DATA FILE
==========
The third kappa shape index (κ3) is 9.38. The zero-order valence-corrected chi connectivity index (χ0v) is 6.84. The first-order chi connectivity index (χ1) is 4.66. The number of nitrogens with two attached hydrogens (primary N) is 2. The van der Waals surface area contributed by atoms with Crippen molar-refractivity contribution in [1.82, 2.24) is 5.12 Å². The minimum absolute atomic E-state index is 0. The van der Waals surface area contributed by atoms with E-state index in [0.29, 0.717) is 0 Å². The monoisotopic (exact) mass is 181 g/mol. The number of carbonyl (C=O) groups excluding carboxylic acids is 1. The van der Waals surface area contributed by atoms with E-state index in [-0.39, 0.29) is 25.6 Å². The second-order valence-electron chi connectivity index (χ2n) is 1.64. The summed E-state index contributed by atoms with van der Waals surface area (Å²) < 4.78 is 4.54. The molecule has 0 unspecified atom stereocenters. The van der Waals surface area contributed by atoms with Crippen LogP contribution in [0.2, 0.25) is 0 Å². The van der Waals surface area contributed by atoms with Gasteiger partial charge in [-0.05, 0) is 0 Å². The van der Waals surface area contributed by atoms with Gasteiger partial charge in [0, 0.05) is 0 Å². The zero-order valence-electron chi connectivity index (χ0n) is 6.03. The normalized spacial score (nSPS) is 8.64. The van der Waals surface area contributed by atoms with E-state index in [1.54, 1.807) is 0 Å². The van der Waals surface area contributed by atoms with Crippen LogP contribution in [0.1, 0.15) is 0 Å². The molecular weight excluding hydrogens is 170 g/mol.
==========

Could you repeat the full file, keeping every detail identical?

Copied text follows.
The third kappa shape index (κ3) is 9.38. The zero-order valence-corrected chi connectivity index (χ0v) is 6.84. The first-order chi connectivity index (χ1) is 4.66. The number of nitrogens with two attached hydrogens (primary N) is 2. The van der Waals surface area contributed by atoms with Crippen molar-refractivity contribution in [1.82, 2.24) is 5.12 Å². The minimum absolute atomic E-state index is 0. The van der Waals surface area contributed by atoms with E-state index in [0.29, 0.717) is 0 Å². The monoisotopic (exact) mass is 181 g/mol. The number of carbonyl (C=O) groups excluding carboxylic acids is 1. The van der Waals surface area contributed by atoms with E-state index in [-0.39, 0.29) is 25.6 Å². The second-order valence-electron chi connectivity index (χ2n) is 1.64. The summed E-state index contributed by atoms with van der Waals surface area (Å²) < 4.78 is 4.54. The molecule has 0 unspecified atom stereocenters. The van der Waals surface area contributed by atoms with Crippen LogP contribution in [0.2, 0.25) is 0 Å². The van der Waals surface area contributed by atoms with Gasteiger partial charge in [-0.05, 0) is 0 Å². The van der Waals surface area contributed by atoms with Gasteiger partial charge in [0, 0.05) is 0 Å². The zero-order valence-electron chi connectivity index (χ0n) is 6.03. The normalized spacial score (nSPS) is 8.64. The van der Waals surface area contributed by atoms with E-state index in [1.54, 1.807) is 0 Å². The van der Waals surface area contributed by atoms with Crippen LogP contribution in [0.1, 0.15) is 0 Å². The molecular weight excluding hydrogens is 170 g/mol.